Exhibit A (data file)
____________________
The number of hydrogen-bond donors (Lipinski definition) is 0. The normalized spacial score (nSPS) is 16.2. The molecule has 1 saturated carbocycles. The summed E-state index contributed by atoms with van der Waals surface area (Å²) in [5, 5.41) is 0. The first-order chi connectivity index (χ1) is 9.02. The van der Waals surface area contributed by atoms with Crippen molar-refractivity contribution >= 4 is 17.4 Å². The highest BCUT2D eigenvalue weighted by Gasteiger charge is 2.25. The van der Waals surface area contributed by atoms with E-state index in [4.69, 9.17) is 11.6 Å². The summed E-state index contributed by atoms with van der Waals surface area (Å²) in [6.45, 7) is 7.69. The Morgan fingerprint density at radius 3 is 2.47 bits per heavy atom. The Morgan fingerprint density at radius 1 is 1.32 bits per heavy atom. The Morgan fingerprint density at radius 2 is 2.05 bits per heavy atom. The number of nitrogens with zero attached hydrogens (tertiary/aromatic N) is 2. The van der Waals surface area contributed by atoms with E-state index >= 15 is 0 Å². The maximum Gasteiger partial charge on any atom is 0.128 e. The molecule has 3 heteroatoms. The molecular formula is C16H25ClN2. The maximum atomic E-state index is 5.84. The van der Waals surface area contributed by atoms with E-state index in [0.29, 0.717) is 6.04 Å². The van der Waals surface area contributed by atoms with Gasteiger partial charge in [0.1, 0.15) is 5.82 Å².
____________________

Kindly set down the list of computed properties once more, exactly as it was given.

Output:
The number of hydrogen-bond donors (Lipinski definition) is 0. The normalized spacial score (nSPS) is 16.2. The molecule has 1 saturated carbocycles. The summed E-state index contributed by atoms with van der Waals surface area (Å²) in [5, 5.41) is 0. The first-order chi connectivity index (χ1) is 9.02. The van der Waals surface area contributed by atoms with Crippen molar-refractivity contribution >= 4 is 17.4 Å². The highest BCUT2D eigenvalue weighted by Gasteiger charge is 2.25. The van der Waals surface area contributed by atoms with E-state index in [4.69, 9.17) is 11.6 Å². The summed E-state index contributed by atoms with van der Waals surface area (Å²) in [6.45, 7) is 7.69. The Morgan fingerprint density at radius 3 is 2.47 bits per heavy atom. The Morgan fingerprint density at radius 1 is 1.32 bits per heavy atom. The Morgan fingerprint density at radius 2 is 2.05 bits per heavy atom. The number of nitrogens with zero attached hydrogens (tertiary/aromatic N) is 2. The van der Waals surface area contributed by atoms with E-state index >= 15 is 0 Å². The maximum Gasteiger partial charge on any atom is 0.128 e. The molecule has 3 heteroatoms. The molecular formula is C16H25ClN2. The maximum atomic E-state index is 5.84. The van der Waals surface area contributed by atoms with E-state index in [0.29, 0.717) is 6.04 Å². The van der Waals surface area contributed by atoms with Gasteiger partial charge in [0.1, 0.15) is 5.82 Å².